The deal was also dependent on Lufthansa not exercising pre–emption rights to buy the whole of Condor once a formal offer came in from another party. While Lufthansa was tempted to stop the Air Berlin/Thomas Cook tie–up, the cost of acquiring the whole of Condor and the fact that it would not fit in with Lufthansa’s strategy proved to be decisive, and Lufthansa says it will not exercise its preemption rights. On the other hand, if Lufthansa agrees, it could allow Thomas Cook to buy out its 24.9% stake in Condor earlier than February 2009, thus allowing the entire deal to go through quicker than the timetable suggested above. But Lufthansa is unlikely to agree to this, as it knows full well that Air Berlin will use Condor’s assets to build up competition to the flag carrier’s long–haul network.

Assuming the regulator does not object, Air Berlin will acquire Condor’s fleet of 35 aircraft (as well as two other aircraft owned by Thomas Cook) that currently operate to 80 leisure destinations, split almost evenly between European (largely in the Mediterranean) and long–haul (mostly Caribbean North American and Indian Ocean) destinations. Condor has 2,300 employees and carried 7.8m passengers in 2006, with revenue of €1.2bn. Condor itself operates nine 767–300s and 13 757–300s, while subsidiary Condor Berlin has 13 A320s. While Condor operates from many German cities (including Düsseldorf), the carrier’s main hub is Frankfurt, with Munich a secondary hub, and while there is no way that Air Berlin will be able to build up an operation comparable to that of Lufthansa at Munich and Frankfurt, (and indeed Air Berlin is transferring LTU routes away from Frankfurt in the short–term) the routes it will offer at these airports post completion of the Condor deal will be a key part of building up scale for Air Berlin and its business customers — even if Düsseldorf will remain the key long–haul hub for the Air Berlin group in the long–term.

Positive synergies

Air Berlin forecasts that the eventual merger of Condor into Air Berlin’s operations will generate "positive synergies" of at least €70m a year by 2010, an estimate that will hopefully prove to be more accurate than the initial forecasts given for LTU. Air Berlin had expected significant benefits from integrating LTU this year, but in an update given to analysts in September Air Berlin said the delay in Bundeskartellamt approval meant that synergies will be "below original expectations" of €35m in 2007 and between €70m and €100m in 2008. Air Berlin now forecasts synergies of €20m in 2007 and up to €70m in 2008, although from this has to be subtracted integration costs of around €20m in 2007 (which means that there will be no overall effect on operating profit this year) and €15m in 2008.

The synergistic benefits from the acquisitions are important to Air Berlin as it needs to keep cutting costs on a unit basis in order to mitigate the fall in yields it is experiencing. While it is gaining some economies of scale as it grows (for example through the renegotiation of better terms with airports and other suppliers), unit costs are not coming down fast enough to negate the drop in unit revenue: unit costs came down 1.4% in the first–half of 2007, compared with the 1.7% fall in unit revenue.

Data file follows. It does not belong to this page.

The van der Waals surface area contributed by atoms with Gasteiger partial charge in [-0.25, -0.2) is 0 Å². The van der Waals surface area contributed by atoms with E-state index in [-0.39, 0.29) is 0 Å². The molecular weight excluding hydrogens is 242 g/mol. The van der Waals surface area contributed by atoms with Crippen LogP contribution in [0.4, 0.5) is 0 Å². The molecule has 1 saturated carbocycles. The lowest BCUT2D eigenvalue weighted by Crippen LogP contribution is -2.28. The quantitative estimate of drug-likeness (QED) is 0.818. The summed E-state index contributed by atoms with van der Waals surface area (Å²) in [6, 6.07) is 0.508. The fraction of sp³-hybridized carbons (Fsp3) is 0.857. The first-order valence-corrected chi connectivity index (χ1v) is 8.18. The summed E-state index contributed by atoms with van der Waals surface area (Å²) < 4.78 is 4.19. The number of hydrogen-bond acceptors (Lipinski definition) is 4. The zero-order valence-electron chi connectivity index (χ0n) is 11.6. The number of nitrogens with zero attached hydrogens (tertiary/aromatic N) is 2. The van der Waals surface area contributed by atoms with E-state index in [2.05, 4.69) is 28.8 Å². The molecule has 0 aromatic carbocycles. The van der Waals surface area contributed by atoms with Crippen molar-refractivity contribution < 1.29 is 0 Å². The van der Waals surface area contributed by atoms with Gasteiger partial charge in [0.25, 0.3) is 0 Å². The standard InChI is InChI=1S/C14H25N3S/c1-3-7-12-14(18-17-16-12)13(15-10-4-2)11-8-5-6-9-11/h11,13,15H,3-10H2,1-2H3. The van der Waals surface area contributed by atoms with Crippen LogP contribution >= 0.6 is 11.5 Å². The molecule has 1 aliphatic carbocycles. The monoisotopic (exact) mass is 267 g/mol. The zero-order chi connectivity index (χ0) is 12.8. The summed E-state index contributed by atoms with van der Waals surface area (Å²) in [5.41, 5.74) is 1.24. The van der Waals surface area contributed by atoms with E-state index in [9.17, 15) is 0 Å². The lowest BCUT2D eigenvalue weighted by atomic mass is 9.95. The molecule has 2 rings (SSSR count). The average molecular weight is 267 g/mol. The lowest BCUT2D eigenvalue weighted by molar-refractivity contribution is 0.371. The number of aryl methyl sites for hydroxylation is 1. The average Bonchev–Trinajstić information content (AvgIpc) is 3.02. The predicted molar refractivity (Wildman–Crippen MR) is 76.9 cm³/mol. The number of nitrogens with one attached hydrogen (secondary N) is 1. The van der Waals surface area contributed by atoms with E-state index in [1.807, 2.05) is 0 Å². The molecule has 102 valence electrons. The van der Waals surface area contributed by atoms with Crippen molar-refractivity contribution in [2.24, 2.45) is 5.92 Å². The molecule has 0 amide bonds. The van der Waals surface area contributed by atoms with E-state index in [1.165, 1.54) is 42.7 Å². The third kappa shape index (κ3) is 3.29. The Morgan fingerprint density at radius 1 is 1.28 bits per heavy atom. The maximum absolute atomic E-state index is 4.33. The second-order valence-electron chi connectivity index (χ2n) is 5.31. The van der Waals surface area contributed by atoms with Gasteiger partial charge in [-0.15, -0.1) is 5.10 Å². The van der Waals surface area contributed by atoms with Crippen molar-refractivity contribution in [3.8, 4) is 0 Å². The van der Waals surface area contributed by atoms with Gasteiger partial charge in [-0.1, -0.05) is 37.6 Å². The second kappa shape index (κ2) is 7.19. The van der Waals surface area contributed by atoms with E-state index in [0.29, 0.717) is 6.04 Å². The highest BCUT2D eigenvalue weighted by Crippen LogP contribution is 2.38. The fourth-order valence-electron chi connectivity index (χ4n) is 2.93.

Hence, once cartel office approval came through for the LTU deal, Air Berlin announced it was merging the engineering departments of dba, LTU and Air Berlin under the name "Air Berlin Technik", which will employ a total of 1,100 staff. That merger was done via agreement with unions, which is an interesting development since Air Berlin — like Ryanair — has traditionally had an adversarial attitude to collective representation and it had previously refused to negotiate with unions. This attitude has had to shift after the acquisition of dba and LTU, both of which have strong union representation. Indeed a first–ever collective agreement with 800 pilots (represented by Vereinigung Cockpit (VC), the German pilots' union) and 1,440 cabin crew (represented by the Ver.di union) at Air Berlin was agreed by management in August and September, including 2%-3% pay rises over the period to the end of 2008. Air Berlin also promised to open talks on setting up its first ever works council. This agreement excluded staff at LTU and dba, but after a "warning strike" by the former and the threat of more substantial industrial action, a deal was signed with LTU pilots represented by VCthe same month, and this was quickly followed by an agreement with 130 dba pilots (again represented by VC), bringing their pay and conditions in line with those elsewhere at Air Berlin.

Despite this softer line, Air Berlin may be heading into potential union problems once Condor is acquired, since Condor’s pilots have mostly been seconded from Lufthansa, and have pay and conditions that are substantially better than those enjoyed by Air Berlin pilots. How many Condor pilots will transfer over to Air Berlin at the end of the decade is unknown at the moment, but those that do go will be fiercely resistant to any erosion in the terms of their existing collective agreements.

Speculative future

Air Berlin’s future depends not on cost–cutting but in being successful in its strategy of serving business passengers on both short- and long–haul. None of the other European LCCs have expanded into longhaul and Air Berlin’s managers will have to deal not only with the complexity of two types of operations, but also with the intricacies of integrating the new acquisitions as well as the challenge of managing down the tour operating/leisure business over the foreseeable future.